There are a few great bloggers out there. Andrew Sullivan is one of them. But they're depressingly rare. If some strange magnetic pulse wiped out every blog post written since the format began, hardly anything memorable or important would be lost; and, after 15 years or whatever, it's too late to hope for maturation. The medium is the problem. The Web is great for shopping and research, but intrinsically lousy for serious reading and writing. Over the past decade and more, the most striking fact about the blogosphere is how little it has produced of distinction or durability.
I think you could substitute virtually any profession in that first sentence and it would be true. "There are few great novelists out there. Edwidge Danticat is one. But they're depressingly rare..." And so on. The very definition of "great' is relative to the field. I've yet to encounter a genre where greatness was, say, pleasingly common.
Leaving that aside, even the heart of the critique seems off, in that it conflates durability with quality. There are many things which are durable and are also quite lousy. This is world where Uwe Boll is crowning two decades of directing with a film about Auschwitz. Boll has most certainly proven to be "durable."
On the other hand, there are many things which are ephemeral and
quite beautiful. One need only go back to that art-form which blogging
is most accurately compared with -- DJIng. A couple of months ago, I was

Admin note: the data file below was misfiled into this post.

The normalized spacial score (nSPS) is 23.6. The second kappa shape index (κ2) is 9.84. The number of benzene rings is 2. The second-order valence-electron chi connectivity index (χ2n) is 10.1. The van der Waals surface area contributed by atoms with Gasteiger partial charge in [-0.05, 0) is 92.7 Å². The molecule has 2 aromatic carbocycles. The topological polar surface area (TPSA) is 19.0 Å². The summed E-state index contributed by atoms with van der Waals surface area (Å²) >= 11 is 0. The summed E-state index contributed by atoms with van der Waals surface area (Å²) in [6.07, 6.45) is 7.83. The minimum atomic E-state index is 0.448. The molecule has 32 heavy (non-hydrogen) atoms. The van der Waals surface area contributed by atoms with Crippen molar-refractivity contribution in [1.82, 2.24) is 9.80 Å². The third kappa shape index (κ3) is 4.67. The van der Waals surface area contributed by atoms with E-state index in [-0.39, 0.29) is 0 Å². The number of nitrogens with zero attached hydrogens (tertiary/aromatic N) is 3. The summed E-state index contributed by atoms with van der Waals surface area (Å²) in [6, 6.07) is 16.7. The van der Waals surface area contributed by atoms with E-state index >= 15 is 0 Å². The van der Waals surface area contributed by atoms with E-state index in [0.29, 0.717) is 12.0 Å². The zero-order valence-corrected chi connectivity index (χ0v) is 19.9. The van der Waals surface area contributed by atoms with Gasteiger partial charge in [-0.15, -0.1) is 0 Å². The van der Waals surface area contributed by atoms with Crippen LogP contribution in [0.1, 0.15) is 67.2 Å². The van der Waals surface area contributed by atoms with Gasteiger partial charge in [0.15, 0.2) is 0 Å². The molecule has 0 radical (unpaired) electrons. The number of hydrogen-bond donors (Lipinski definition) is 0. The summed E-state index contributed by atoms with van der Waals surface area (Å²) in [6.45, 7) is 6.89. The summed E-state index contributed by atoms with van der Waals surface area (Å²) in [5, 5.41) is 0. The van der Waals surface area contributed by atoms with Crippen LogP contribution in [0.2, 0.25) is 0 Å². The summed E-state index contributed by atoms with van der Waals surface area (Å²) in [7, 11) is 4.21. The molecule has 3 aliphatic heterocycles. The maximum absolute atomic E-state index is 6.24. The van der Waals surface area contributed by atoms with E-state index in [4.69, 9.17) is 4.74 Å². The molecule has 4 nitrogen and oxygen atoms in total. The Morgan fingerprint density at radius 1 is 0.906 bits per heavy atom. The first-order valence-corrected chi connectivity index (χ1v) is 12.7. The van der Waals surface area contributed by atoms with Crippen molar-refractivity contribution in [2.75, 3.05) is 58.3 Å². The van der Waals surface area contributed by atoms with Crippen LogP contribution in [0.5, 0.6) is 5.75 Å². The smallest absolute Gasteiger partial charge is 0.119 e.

fortunate enough to be in the house when DJ Spinna did an entire night
of Prince and Michael Jackson. Do I remember his particular mixes?
Can I name five songs he played?
Probably -- but mostly because I'm deeply acquainted with the repertoire.
But I do carry with me the feeling from that night, the excitement of
watching the crazed and bacchanal crowd, of watching Kenyatta -- around 1
AM -- dip off from our fatigued group to dance in the middle of the floor.
And it was all precipitated by an artist whose actual work I can't
It was a great night.
I meet people all the time who, gripped by very different emotions,
recall the 2008 elections through the blogs they read -- through Andrew,
through Nate Silver, through The Corner. Perhaps they are all imbeciles
who, lacking an eye for "distinction" or "maturation," would be better
off under the sway of a high-power magnetic pulse.
the first 12 years of my career I worked almost exclusively in print. I
wrote long, and idolized writers who did the same. Nothing beats print
for me. It's my home -- and it's been greatly improved by blogging.
At this very moment I am preparing an essay for the magazine which is
pulled from a series of blog-posts and conversations I had here. In the
main, that describes my process at the Atlantic. Blogging is where I
figure out what I really think. I believe in that process. I believe it
P.S. For the record, and I submit
this without sarcasm, I do appreciate Rauch's sense of humor. His list
of things he won't do is quite funny.